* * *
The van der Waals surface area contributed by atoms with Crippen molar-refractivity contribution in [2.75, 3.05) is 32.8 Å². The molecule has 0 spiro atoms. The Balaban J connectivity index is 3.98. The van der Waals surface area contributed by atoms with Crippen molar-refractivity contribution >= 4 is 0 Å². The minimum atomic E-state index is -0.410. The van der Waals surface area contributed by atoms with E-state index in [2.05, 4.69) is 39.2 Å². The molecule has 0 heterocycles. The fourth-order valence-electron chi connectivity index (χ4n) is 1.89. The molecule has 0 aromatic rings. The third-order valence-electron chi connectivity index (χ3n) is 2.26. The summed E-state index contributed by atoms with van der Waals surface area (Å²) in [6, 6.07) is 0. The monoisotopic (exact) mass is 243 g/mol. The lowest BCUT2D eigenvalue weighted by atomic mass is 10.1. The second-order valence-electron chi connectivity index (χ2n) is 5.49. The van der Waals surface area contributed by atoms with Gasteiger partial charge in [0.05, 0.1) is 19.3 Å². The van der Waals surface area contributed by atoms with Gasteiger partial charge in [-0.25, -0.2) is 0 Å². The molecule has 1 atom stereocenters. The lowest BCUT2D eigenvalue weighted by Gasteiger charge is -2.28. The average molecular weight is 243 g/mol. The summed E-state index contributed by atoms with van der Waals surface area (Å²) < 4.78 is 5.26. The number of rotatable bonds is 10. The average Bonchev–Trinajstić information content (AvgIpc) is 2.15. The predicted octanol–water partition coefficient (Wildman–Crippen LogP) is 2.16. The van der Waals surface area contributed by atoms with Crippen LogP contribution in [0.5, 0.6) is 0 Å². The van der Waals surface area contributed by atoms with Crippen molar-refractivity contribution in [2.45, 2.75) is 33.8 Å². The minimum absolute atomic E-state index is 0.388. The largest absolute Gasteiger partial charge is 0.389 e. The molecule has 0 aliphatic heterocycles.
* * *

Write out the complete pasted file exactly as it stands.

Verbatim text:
The van der Waals surface area contributed by atoms with Crippen molar-refractivity contribution in [2.75, 3.05) is 32.8 Å². The molecule has 0 spiro atoms. The Balaban J connectivity index is 3.98. The van der Waals surface area contributed by atoms with Crippen molar-refractivity contribution >= 4 is 0 Å². The minimum atomic E-state index is -0.410. The van der Waals surface area contributed by atoms with E-state index in [2.05, 4.69) is 39.2 Å². The molecule has 0 heterocycles. The fourth-order valence-electron chi connectivity index (χ4n) is 1.89. The molecule has 0 aromatic rings. The third-order valence-electron chi connectivity index (χ3n) is 2.26. The summed E-state index contributed by atoms with van der Waals surface area (Å²) in [6, 6.07) is 0. The monoisotopic (exact) mass is 243 g/mol. The lowest BCUT2D eigenvalue weighted by atomic mass is 10.1. The second-order valence-electron chi connectivity index (χ2n) is 5.49. The van der Waals surface area contributed by atoms with Gasteiger partial charge in [0.05, 0.1) is 19.3 Å². The van der Waals surface area contributed by atoms with Gasteiger partial charge in [-0.25, -0.2) is 0 Å². The molecule has 1 atom stereocenters. The lowest BCUT2D eigenvalue weighted by Gasteiger charge is -2.28. The average molecular weight is 243 g/mol. The summed E-state index contributed by atoms with van der Waals surface area (Å²) < 4.78 is 5.26. The number of rotatable bonds is 10. The average Bonchev–Trinajstić information content (AvgIpc) is 2.15. The predicted octanol–water partition coefficient (Wildman–Crippen LogP) is 2.16. The van der Waals surface area contributed by atoms with Crippen LogP contribution in [0.5, 0.6) is 0 Å². The van der Waals surface area contributed by atoms with Crippen molar-refractivity contribution in [2.45, 2.75) is 33.8 Å². The minimum absolute atomic E-state index is 0.388. The largest absolute Gasteiger partial charge is 0.389 e. The molecule has 0 aliphatic heterocycles.